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The limerick

Just like the cinquain, the limerick is a poem consisting of five lines. That's . . . pretty much all they have in common, really, though I suppose one can pull back far enough to say they have a certain number of stressed syllables required per line. Whereas the cinquain can cover any sort of subject matter, the limerick is nearly always used for comedic purposes. And these days, often for naughty (or filthy or even disgusting) content.

These have been in existence since at least the early 1800s, but became popularized in the work of Edward Lear mid-century (1840s onward). Historically, they were all about people, and began by introducing the person and where they were from. E.g., "There was a young man from Brazil" or "There was an old lady from Perth" (for all I know, those are the starts to actual limericks, but I didn't look it up). They tended to end with an echo or repetition of the first line, such as "That crazy young man from Brazil" or "That little old lady from Perth."

Over the course of time, humor shifted; some might say evolved, but I'm not certain that's actually the case. At any rate, these days, most poems end in some sort of punchline. For example, here's one I found among my grandfather's papers after his death:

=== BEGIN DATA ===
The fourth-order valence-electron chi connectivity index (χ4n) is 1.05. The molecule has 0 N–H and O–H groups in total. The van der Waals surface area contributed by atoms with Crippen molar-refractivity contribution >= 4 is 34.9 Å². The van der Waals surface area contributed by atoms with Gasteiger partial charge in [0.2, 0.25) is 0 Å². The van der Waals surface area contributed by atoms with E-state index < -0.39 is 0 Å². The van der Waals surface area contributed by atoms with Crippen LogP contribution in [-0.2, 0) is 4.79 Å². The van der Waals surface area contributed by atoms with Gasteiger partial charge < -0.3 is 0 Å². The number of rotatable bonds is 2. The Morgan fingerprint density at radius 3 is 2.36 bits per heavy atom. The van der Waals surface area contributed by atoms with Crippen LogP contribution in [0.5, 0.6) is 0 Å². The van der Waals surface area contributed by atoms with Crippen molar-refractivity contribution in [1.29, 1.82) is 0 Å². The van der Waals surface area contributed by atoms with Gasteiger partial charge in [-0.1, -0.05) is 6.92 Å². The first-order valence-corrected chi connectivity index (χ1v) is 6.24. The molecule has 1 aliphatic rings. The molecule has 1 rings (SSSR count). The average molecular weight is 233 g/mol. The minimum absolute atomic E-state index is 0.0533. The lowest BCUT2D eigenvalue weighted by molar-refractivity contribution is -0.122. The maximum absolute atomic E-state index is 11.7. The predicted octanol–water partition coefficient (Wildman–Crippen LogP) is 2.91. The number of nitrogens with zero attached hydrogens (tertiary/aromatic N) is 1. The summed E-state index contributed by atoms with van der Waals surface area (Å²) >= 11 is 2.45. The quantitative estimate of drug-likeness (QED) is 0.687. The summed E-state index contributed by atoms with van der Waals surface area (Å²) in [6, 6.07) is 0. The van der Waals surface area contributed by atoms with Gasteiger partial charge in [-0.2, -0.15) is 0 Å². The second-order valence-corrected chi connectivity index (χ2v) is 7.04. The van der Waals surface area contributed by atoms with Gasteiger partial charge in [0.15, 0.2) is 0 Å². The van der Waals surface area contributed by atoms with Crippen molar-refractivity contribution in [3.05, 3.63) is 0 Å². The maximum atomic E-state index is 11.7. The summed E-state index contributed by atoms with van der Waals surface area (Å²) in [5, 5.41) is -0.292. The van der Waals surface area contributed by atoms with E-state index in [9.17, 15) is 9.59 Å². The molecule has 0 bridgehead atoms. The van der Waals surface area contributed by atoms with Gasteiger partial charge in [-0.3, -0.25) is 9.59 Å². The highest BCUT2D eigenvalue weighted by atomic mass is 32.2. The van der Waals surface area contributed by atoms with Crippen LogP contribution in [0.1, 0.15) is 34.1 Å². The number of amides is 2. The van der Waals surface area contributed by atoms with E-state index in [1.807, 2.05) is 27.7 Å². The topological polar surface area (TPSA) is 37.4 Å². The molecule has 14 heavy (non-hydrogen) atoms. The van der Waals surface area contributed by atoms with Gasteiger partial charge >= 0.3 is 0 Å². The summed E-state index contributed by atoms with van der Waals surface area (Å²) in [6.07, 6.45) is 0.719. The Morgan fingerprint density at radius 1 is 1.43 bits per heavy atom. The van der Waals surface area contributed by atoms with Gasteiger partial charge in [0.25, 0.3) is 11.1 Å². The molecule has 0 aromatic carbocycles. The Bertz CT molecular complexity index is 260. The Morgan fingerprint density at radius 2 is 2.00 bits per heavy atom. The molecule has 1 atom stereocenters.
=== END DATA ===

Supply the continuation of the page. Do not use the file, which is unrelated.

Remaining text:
There was a young lady from Lynn
Who though that to love was a sin
But when she was tight
It seemed quite alright
So everyone filled her with gin.

The form requirements of a limerick

1. Five lines
2. The first line introduces the topic
3. Lines 1, 2 and 5 rhyme with one another, and contain three stressed syllables
4. Lines 3 and 4 rhyme with one another, and contain two stressed syllables
5. Overall, the poem falls into an anapestic meter, although it may contain more than anapests*.

*An anapest is a three-syllable poetic foot consisting of two unstressed syllables followed by a stressed one. Think ta-da-DUM ta-da-DUM ta-da-DUM. (E.g., Clement C. Moore's "Twas the NIGHT before CHRISTmas and ALL through the HOUSE"). Though note that the above example involving the young lady from Lynn has lines consisting of an iamb (ta-DUM) followed by either two or one anapests (ta-da-DUM), depending on whether it's a long or short line.

For those of you who write for children, please know that this form can still work for kids. Take, for instance, this clever one by J. Patrick Lewis, from his collection, Countdown to Summer. Pat has gone ahead and given the poem a short title, which is a slight departure from usual limerick practice, but this was from a series of short poems entitled "limb-ericks":

The Hump
by J. Patrick Lewis

In the desert a camel was minus
A passenger, His Royal Highness.
The King loved the humps
But the bumpety-bumps
Left him down in the dumps and the dryness.

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( 2 comments — Leave a comment )
May. 2nd, 2016 05:41 pm (UTC)
Thanks for the limerick post. Let's see if I can get a decent new one written. It'll be fun trying, regardless.
May. 4th, 2016 04:09 pm (UTC)
This post was just for you!
( 2 comments — Leave a comment )

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